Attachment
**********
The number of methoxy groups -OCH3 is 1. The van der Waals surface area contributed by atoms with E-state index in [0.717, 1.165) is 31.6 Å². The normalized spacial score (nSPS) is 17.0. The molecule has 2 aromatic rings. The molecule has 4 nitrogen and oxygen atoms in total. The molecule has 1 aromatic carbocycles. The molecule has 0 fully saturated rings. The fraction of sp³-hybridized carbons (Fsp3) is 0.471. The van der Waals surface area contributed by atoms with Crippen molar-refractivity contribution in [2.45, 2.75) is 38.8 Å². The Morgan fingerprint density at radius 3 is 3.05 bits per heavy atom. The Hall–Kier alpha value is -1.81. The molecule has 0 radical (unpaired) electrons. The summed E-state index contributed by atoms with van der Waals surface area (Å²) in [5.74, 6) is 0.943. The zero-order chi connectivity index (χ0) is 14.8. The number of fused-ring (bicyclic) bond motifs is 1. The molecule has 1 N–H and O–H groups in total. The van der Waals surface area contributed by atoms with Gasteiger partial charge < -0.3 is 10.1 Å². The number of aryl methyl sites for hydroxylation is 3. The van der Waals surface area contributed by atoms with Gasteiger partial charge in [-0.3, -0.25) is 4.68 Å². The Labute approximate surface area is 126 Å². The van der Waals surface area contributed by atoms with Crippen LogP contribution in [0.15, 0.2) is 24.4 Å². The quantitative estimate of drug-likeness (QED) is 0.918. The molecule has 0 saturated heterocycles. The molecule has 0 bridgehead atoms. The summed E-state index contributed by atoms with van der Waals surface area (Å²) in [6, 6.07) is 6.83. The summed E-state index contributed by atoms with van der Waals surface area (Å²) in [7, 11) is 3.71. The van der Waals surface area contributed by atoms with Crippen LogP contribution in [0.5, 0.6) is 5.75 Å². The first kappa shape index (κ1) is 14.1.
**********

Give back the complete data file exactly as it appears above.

The number of methoxy groups -OCH3 is 1. The van der Waals surface area contributed by atoms with E-state index in [0.717, 1.165) is 31.6 Å². The normalized spacial score (nSPS) is 17.0. The molecule has 2 aromatic rings. The molecule has 4 nitrogen and oxygen atoms in total. The molecule has 1 aromatic carbocycles. The molecule has 0 fully saturated rings. The fraction of sp³-hybridized carbons (Fsp3) is 0.471. The van der Waals surface area contributed by atoms with Crippen molar-refractivity contribution in [2.45, 2.75) is 38.8 Å². The Morgan fingerprint density at radius 3 is 3.05 bits per heavy atom. The Hall–Kier alpha value is -1.81. The molecule has 0 radical (unpaired) electrons. The summed E-state index contributed by atoms with van der Waals surface area (Å²) in [5.74, 6) is 0.943. The zero-order chi connectivity index (χ0) is 14.8. The number of fused-ring (bicyclic) bond motifs is 1. The molecule has 1 N–H and O–H groups in total. The van der Waals surface area contributed by atoms with Gasteiger partial charge < -0.3 is 10.1 Å². The number of aryl methyl sites for hydroxylation is 3. The van der Waals surface area contributed by atoms with Gasteiger partial charge in [-0.3, -0.25) is 4.68 Å². The Labute approximate surface area is 126 Å². The van der Waals surface area contributed by atoms with Crippen LogP contribution in [0.15, 0.2) is 24.4 Å². The quantitative estimate of drug-likeness (QED) is 0.918. The molecule has 0 saturated heterocycles. The molecule has 0 bridgehead atoms. The summed E-state index contributed by atoms with van der Waals surface area (Å²) in [6, 6.07) is 6.83. The summed E-state index contributed by atoms with van der Waals surface area (Å²) in [7, 11) is 3.71. The van der Waals surface area contributed by atoms with Crippen LogP contribution in [0.5, 0.6) is 5.75 Å². The first kappa shape index (κ1) is 14.1.